The World Today for July 02, 2021

NEED TO KNOW

AFGHANISTAN

Leave No Man Behind

Interpreters were crucial in the US-led effort to root out Islamic fundamentalists in Afghanistan over the past 20 years. Now they feel betrayed.

As the US and other countries plan to pull out their soldiers in the coming weeks from the war-torn Central Asian country, interpreters and their advocates are calling on Western leaders to help these brave Afghans escape their country before the murderous Taliban take over and seek revenge.

“Thousands of Afghans served shoulder to shoulder with the United States and other NATO forces as interpreters, and in other essential functions,” wrote the Washington Post editorial board. “The United States must prepare an orderly exit for them and avoid a Saigon-like final hour.”

The interpreters – and also other locals who helped the foreign forces and contractors – put their lives on the line as much as American, NATO or other coalition soldiers. Many Western soldiers bonded with their interpreters in fox holes in the same way they forged the closest connections with their brothers in arms, argued retired Army General Carter Ham and retired Army Colonel Stuart Bradin in the Hill.

Many saved US soldiers’ lives, say officers and soldiers of all ranks.

Taliban fighters decapitated one interpreter’s brother for cooperating with “infidels,” for example, reported Al Jazeera in a story that provides a deep dive on how the US attracted Afghan English speakers by paying far more than the average Afghan could earn through honest means.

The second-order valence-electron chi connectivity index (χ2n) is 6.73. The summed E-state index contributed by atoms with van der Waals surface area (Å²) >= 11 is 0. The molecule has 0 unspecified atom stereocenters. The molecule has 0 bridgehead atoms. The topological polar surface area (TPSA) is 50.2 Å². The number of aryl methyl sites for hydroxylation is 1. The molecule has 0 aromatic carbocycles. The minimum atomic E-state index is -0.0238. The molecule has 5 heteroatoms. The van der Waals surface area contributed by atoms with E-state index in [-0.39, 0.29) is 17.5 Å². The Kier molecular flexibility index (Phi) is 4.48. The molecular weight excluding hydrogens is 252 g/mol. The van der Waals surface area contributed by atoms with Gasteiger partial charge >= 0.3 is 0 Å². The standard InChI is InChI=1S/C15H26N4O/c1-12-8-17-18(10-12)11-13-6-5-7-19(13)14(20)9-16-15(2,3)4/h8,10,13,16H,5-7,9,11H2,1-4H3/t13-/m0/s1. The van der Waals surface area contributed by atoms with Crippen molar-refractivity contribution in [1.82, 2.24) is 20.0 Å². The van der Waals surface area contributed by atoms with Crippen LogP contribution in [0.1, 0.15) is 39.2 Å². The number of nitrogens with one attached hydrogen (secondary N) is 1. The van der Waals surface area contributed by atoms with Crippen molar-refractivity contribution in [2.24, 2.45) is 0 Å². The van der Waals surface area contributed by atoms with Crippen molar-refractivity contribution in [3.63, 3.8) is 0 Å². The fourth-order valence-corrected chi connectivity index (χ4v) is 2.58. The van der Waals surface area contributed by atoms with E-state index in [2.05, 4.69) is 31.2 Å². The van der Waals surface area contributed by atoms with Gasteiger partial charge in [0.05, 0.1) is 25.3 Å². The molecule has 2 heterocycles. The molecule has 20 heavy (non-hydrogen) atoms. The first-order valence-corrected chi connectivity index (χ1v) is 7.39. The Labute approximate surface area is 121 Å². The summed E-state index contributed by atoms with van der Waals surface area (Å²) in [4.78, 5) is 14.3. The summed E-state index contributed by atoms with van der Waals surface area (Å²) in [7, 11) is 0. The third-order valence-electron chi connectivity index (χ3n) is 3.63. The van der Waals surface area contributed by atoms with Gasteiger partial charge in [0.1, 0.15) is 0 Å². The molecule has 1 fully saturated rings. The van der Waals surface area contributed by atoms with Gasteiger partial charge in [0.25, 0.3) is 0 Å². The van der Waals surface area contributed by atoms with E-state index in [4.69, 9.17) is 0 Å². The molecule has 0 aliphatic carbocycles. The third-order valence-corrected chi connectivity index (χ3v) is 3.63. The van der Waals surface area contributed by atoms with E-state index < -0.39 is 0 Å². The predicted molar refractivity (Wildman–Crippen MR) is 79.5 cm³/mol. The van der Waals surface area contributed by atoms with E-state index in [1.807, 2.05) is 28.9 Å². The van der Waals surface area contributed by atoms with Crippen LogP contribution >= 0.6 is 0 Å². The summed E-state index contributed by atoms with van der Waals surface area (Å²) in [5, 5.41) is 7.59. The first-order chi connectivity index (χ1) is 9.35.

Citing figures from the nonprofit No One Left Behind, which has been pushing to help the interpreters and helps them when they arrive in the US, National Public Radio wrote how the US has given 26,500 special visas to Afghans who worked for the US government or military. They have set aside 50 per year for interpreters from Afghanistan or Iraq. The process of receiving a visa is supposed to take nine months, but some people have waited years. The amount allocated is far too little for the hundreds of thousands that qualify.

Congress is scrambling to speed up the process, the New York Times noted. They have been trying for years and years.

Afghan Interpreters who worked for Australian forces are also hitting roadblocks, reported the Guardian. Some have received permission to move Down Under but, because of the coronavirus pandemic, can’t find a flight to get there. Officials told the Australian Broadcasting Corporation that they are trying to fix the process.

Britain, on the other hand, has begun shuttling the first among an expected 3,000 Afghans who have accepted an offer to move to the UK, according to Sky News. Another 1,300 have already arrived via another policy.

Interpreters who manage to find a new home face other challenges, of course. In the US, they might receive a special visa but they receive little support to help them settle, argued former interpreter Najeeb Aminyar, who is now studying law at Texas A&M University, and Noah Coburn, a political anthropologist at Bennington College in a Newsweek op-ed.

The test of a nation is how it treats its friends.

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